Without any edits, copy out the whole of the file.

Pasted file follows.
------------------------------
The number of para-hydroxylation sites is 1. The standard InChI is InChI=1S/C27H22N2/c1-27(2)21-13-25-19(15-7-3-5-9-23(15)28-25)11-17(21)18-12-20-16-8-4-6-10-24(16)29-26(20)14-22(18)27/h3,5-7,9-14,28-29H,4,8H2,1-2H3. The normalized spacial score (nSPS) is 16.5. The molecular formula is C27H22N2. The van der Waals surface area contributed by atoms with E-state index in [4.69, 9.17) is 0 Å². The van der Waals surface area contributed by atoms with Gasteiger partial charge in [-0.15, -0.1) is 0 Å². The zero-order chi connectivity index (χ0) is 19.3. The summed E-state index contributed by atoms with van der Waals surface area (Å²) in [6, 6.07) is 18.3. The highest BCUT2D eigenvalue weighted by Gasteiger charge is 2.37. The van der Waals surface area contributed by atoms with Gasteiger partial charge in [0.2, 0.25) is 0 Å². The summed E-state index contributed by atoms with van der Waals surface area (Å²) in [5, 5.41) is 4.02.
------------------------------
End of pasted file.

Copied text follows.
The number of para-hydroxylation sites is 1. The standard InChI is InChI=1S/C27H22N2/c1-27(2)21-13-25-19(15-7-3-5-9-23(15)28-25)11-17(21)18-12-20-16-8-4-6-10-24(16)29-26(20)14-22(18)27/h3,5-7,9-14,28-29H,4,8H2,1-2H3. The normalized spacial score (nSPS) is 16.5. The molecular formula is C27H22N2. The van der Waals surface area contributed by atoms with E-state index in [4.69, 9.17) is 0 Å². The van der Waals surface area contributed by atoms with Gasteiger partial charge in [-0.15, -0.1) is 0 Å². The zero-order chi connectivity index (χ0) is 19.3. The summed E-state index contributed by atoms with van der Waals surface area (Å²) in [6, 6.07) is 18.3. The highest BCUT2D eigenvalue weighted by Gasteiger charge is 2.37. The van der Waals surface area contributed by atoms with Gasteiger partial charge in [0.2, 0.25) is 0 Å². The summed E-state index contributed by atoms with van der Waals surface area (Å²) in [5, 5.41) is 4.02.